Barns-Graham, Wilhelmina; Rocks, St Mary's, Scilly Isles; City of Edinburgh Council;

City Art Centre at 40: Highlights from the City’s Art Collection

Visited 06/10/30 at around 2pm.

Small exhibit (one room), not much relating to my interests but still enjoyed the visit.

‘Rocks, St Mary’s, Scilly Isles’, Wilhelmina Barns-Graham. Oil on board, 1953.

Artist a friend of Barbara Hepworth. Surrealist natural forms/abstraction. Like smoothness and weird landscape.

‘Poppies’, George Henry. Oil on canvas, 1891.

Oriental inspiration. 2D-ness makes garden seem denser and secrets.

‘The Flight of the Swallows’, John Henry Lorimer. Oil on canvas, 1906.

Artist painted a number of paintings set in surroundings inspired by the beautiful Kellie Castle, where him and his architect/furniture designing younger brother Robert Lorimer holidayed in their youth. This piece reminds me of Peter Pan. The flight of the swallows is said to be allegorical of growing up and leaving childhood, hence the weeping girl to the left. A very beautiful painting to see in person – soft and dappled brush strokes and large in scale. I liked the reflections in the mirrors.

‘Irish’, Sol Lewitt. Set of eight prints with book and box, 1997.

Ian Hamilton Finlay, bookmarks. ‘Leaf leaf leaf bark’, 1978 and ‘Arbre (Tree)’, 1979.

Leaf/Bark was on display and I found Tree online. I like the simplicity, reminds me of my own use of postcards with simple prints. Never thought of using bookmarks before but I like that they have a vaguely practical but outdated use, like a postcard. Discardable object made exhibited artwork.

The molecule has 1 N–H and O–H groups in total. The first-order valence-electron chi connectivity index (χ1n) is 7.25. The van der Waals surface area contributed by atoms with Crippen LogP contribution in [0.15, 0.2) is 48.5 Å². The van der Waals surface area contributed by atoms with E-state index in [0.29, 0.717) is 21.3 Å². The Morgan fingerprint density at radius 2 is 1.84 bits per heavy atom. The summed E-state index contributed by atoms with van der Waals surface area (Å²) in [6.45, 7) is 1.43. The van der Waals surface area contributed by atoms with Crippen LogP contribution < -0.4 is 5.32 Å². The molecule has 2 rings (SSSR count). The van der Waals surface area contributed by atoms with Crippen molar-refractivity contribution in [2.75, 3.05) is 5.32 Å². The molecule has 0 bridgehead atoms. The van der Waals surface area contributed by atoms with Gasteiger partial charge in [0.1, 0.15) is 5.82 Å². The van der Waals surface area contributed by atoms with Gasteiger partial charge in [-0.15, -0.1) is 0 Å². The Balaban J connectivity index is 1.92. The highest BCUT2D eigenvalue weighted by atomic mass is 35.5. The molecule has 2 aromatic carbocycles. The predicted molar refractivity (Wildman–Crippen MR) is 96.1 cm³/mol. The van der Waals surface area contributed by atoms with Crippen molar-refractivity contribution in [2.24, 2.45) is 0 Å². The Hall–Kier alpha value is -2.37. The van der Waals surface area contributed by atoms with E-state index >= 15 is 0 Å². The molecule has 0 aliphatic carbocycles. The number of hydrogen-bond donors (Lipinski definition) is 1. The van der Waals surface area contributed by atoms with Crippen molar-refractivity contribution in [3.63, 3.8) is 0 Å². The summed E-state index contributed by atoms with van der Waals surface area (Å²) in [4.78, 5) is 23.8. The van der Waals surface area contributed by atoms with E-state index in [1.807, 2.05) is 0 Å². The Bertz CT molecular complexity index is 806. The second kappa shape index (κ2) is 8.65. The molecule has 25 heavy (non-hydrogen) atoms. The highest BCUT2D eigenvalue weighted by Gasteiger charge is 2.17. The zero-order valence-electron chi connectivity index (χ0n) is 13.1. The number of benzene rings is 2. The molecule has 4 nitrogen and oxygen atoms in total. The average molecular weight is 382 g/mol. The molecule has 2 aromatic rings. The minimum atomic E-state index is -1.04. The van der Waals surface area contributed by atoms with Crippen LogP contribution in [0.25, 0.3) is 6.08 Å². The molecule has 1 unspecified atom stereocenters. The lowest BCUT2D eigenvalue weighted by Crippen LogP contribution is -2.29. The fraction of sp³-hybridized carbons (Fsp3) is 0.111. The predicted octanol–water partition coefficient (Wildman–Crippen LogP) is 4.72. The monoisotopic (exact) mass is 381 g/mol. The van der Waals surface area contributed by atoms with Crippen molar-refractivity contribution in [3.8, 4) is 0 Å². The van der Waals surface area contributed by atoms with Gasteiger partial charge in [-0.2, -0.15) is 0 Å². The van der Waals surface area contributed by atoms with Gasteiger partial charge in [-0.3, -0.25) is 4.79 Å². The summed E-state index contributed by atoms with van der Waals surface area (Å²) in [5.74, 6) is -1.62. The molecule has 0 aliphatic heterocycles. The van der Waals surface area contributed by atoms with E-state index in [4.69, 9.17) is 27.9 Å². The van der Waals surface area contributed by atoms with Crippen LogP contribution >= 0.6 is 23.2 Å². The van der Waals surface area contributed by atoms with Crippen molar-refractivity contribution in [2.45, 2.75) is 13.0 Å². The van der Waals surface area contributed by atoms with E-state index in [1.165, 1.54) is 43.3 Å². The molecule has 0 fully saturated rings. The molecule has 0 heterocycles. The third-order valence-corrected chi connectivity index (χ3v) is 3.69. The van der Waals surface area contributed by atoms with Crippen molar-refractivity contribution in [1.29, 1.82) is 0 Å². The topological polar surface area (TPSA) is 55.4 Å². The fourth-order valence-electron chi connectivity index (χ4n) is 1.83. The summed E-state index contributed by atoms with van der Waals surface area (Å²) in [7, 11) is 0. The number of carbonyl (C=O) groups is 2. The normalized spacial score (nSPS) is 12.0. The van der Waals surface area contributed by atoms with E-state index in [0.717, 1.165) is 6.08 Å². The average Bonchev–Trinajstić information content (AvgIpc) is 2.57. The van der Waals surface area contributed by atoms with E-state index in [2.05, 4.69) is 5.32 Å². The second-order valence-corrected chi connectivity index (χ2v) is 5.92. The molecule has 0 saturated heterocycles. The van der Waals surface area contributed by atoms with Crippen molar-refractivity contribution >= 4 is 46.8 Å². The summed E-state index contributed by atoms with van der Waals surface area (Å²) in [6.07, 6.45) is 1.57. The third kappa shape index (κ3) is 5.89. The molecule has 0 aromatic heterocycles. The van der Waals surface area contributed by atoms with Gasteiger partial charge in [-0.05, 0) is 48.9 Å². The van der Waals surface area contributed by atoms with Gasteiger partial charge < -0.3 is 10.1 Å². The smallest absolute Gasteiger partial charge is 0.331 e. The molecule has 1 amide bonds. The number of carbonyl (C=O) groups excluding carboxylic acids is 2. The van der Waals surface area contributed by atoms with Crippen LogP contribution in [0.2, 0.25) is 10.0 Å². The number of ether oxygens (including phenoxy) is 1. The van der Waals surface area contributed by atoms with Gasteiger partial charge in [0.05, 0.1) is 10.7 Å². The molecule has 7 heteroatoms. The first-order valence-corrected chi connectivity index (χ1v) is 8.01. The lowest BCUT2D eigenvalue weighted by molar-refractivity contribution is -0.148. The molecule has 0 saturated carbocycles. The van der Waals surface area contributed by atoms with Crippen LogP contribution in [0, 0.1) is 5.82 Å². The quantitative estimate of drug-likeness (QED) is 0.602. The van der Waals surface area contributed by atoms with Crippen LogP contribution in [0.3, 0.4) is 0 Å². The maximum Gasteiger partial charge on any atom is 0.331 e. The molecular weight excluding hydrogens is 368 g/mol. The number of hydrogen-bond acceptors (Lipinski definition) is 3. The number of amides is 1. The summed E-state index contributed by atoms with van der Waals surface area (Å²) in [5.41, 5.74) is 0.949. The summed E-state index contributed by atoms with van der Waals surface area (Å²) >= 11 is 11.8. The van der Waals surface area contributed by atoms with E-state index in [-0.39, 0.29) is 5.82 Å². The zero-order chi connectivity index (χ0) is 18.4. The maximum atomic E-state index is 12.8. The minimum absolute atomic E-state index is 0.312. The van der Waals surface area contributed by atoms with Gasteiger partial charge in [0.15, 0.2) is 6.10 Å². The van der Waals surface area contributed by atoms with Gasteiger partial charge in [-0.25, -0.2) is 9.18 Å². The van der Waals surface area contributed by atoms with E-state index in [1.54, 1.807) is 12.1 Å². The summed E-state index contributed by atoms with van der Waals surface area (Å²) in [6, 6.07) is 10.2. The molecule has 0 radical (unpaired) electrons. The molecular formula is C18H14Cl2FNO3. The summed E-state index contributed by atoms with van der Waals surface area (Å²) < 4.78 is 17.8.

‘Terpsichore’, Maud Sulter. Photograph, 1989.

“This photograph is from a series of portraits of creative black women by Maud Sulter, who is of Ghanaian and Scottish parentage. The series is called Zabat and shows each woman as one of the nine Greek muses. The word Zabat describes an ancient ritual dance performed by women on occasions of power, and her use of it signifies Maud Sulter’s call for a repositioning of black women in the history of photography

The model here is the performance artist Delta Streete who had created the costume she is pictured wearing as part of a dance performance and installation called The Quizzing Class, which explored relationships between women, particularly that between slave and mistress. Here Streete is presented as Terpsichore, the muse of dance.

Maud Sulter produced the Zabat series for Rochdale Art Gallery in 1989, the 150th anniversary of the invention of photography. It was a direct response to the lack of a black presence at other celebratory events and exhibitions.”

Found it quite powerful & commanding in the gallery. Makes you rethink the pieces you’ve already seen and their lack of black subjects.

Not Pictured:

‘The Patched Fool’. Poetry book.

‘Three Poems In Exchange For Haiku’, Lorine Niedecker.

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